"As usual with parties, who argued their cases themselves, he was so full of his facts and grievances, big and small, that we experienced, for quite a while, difficulty in getting a picture of the case in its proper frame." After the matter was heard at length, we found that there was absolutely no merit in the contention of the appellant that the respondents were guilty of not complying with the directions of this Court. Learned Additional Solicitor General was, therefore, right in taking the stand that full effect had been given to the directions contained in 651 the judgment of this Court. We would like to recall here that there were several other contentions made in the writ petition which this Court did not go into by saying that even without considering them the appellant was entitled to his relief. The appellant had moved this Court on the earlier occasion under Article 32 of the Constitution but on this occasion he went before the High Court under Article 226. Some of his allegations had already been made in the writ petition before this Court and others related to subsequent events.

It is unnecessary to go into several aspects which the appellant in his anxiety had pleaded and even canvassed at the hearing. It is sufficient to indicate that the main grievance of the appellant has been against recategorisation from Shape-I to Shape-II. We have already pointed out that the appellant enjoyed Shape-I until 1976 when he was reduced to Shape-3 in August 1976. In 1977, he was brought back to Shape-I. According to the appellant, there was absolutely no justification for the direction made in March, 1976 to subject the appellant for psychiatric examination. Similarly when the appellant had been recategorised in September, 1977, as Shape-I, there was no necessity to require him to be subjected to further examination at Pune. He denied the allegation that the incident of 1963 had not been taken into account while recategorising him as Shape-I. According to the appellant, a prejudicial approach developed against him in the Headquarters establishment without any justification and he has been unduly subjected to psychiatric examination from time to time and on the basis of the records built up against him, adverse opinion has been forthcoming. To meet this objection of the appellant and remove apprehension of bias from his mind, in course of hearing, we suggested to learned Additional Solicitor General appearing on behalf of the respondents that the appellant may be examined by a board consisting of three experts specially constituted with an outsider as Chairman. Respondents' learned counsel after obtaining instructions accepted the suggestion. By order made on January 25, 1988, this Court directed:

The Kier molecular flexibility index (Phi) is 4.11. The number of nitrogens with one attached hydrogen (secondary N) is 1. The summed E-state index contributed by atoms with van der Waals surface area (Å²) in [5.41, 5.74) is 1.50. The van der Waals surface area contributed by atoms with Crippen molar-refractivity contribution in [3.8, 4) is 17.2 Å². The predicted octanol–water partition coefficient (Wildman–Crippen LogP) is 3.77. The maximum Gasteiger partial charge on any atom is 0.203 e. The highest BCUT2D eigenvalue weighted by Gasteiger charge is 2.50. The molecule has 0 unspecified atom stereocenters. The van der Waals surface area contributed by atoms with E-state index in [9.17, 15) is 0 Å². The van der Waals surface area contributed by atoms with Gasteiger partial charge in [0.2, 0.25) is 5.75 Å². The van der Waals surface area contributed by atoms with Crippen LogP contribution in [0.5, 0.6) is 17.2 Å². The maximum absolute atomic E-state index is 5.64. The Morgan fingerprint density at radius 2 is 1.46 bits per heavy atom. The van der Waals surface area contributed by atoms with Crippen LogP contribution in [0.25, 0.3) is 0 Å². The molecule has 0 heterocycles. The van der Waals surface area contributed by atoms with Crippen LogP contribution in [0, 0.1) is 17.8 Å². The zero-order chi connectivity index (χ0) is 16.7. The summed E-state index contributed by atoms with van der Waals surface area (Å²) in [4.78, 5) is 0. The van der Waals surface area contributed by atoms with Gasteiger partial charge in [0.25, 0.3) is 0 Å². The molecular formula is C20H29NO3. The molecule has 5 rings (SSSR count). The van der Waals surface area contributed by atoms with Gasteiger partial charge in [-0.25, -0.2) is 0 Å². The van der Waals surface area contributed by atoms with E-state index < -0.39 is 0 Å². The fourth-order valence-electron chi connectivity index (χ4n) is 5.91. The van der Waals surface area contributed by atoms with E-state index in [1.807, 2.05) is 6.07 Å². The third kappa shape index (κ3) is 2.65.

"In course of hearing of the appeal, we suggested to learned Additional Solicitor General appearing on behalf of the respondent to have a fresh psychiatric evaluation of the appellant by a competent body of psychiatrists by including in the board some in-service and retired Army psychiatrists and some from outside. This was initially opposed by learned Additional Solicitor General by contending that it would be against the discipline of the Defence Department and would create in unwholesome 652 precedent. We adjourned the matter and gave him the opportunity to take instructions from Government and we are happy to note that on the basis of instructions, he has agreed. as a special case, to the constitution of such a board of psychiatrists. Appellant has also been heard in person in the matter. He has made writ submissions by way of an application we have taken into consideration.